The main types of temporary visas that lead to permanent immigration are F visas (foreign students, nearly 650,000 of whom, together with their families, were admitted in FY 2002), H visas (temporary workers and trainees — 582,000), and J visas (exchange visitors — 325,000). To end this practice, long-term nonimmigrant visas (good for more than six months) should be made available only to those countries whose nationals seldom adjust status from temporary visitor to permanent immigrant. This would be modeled on the Visa-Waiver Program, which allows short-term visa-free entry to people from countries whose nationals do not end up overstaying their visas and becoming illegal immigrants.
Finally, guestworker programs should never be instituted; whether the guestworkers are tomato pickers or computer programmers, such schemes always fail — they inevitably lead to permanent settlement and they actually promote more illegal immigration.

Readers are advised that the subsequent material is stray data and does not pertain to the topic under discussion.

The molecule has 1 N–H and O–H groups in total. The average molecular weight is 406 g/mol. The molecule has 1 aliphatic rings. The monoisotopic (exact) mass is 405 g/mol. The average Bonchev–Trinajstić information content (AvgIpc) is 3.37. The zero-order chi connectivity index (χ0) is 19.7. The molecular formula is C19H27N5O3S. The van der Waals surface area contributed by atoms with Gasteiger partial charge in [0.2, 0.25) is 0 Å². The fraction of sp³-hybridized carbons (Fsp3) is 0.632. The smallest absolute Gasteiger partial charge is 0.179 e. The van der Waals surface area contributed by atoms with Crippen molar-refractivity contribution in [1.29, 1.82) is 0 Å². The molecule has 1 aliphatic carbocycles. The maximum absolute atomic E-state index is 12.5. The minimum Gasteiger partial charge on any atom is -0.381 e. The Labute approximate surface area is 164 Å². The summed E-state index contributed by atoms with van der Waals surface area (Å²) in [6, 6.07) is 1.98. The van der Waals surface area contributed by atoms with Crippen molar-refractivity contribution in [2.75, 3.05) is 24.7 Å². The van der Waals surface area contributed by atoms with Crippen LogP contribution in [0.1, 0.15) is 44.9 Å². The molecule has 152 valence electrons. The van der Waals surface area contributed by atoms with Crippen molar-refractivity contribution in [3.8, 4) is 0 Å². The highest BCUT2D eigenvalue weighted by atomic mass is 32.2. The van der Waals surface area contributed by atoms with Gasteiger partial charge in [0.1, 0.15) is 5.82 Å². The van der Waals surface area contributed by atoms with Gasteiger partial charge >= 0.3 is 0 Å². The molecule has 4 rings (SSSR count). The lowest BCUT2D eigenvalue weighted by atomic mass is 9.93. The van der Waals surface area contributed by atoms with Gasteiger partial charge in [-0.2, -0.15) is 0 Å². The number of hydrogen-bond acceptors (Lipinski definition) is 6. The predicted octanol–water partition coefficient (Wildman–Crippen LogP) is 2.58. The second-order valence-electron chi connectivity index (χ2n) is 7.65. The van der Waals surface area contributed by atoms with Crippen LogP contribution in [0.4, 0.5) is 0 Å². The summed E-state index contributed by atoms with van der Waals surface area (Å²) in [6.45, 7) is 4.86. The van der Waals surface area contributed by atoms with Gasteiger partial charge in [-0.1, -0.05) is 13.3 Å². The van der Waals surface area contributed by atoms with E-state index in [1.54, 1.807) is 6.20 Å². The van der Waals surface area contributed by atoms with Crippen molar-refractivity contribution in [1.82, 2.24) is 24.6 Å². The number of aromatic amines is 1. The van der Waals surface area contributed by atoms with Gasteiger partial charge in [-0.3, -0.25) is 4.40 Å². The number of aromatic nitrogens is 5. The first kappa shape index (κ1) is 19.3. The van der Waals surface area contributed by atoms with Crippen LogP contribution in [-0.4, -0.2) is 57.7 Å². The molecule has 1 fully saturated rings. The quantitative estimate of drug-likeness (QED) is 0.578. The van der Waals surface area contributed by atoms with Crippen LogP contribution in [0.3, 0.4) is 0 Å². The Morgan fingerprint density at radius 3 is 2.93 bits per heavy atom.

So much for immigration policy. What of the second component of the meta-policy — the "warmer welcome"?
The place to start fixing immigrant policy is the immigration office. The service side of the former INS, now called U.S. Citizenship and Immigration Services, has an abysmal record of dealing with applicants – absurdly long lines, surly staff, and applications lost in bureaucratic black holes. This should sound familiar to most Americans, because that’s exactly the way most state motor vehicle departments used to operate. But even as DMVs have gotten better over the past decade, the immigration service has not. This is wrong; one expects immigration enforcement to present a stern face to illegal aliens, but why are legal immigrants subjected to such caprice and discourtesy, especially since they’re paying for the privilege through fees?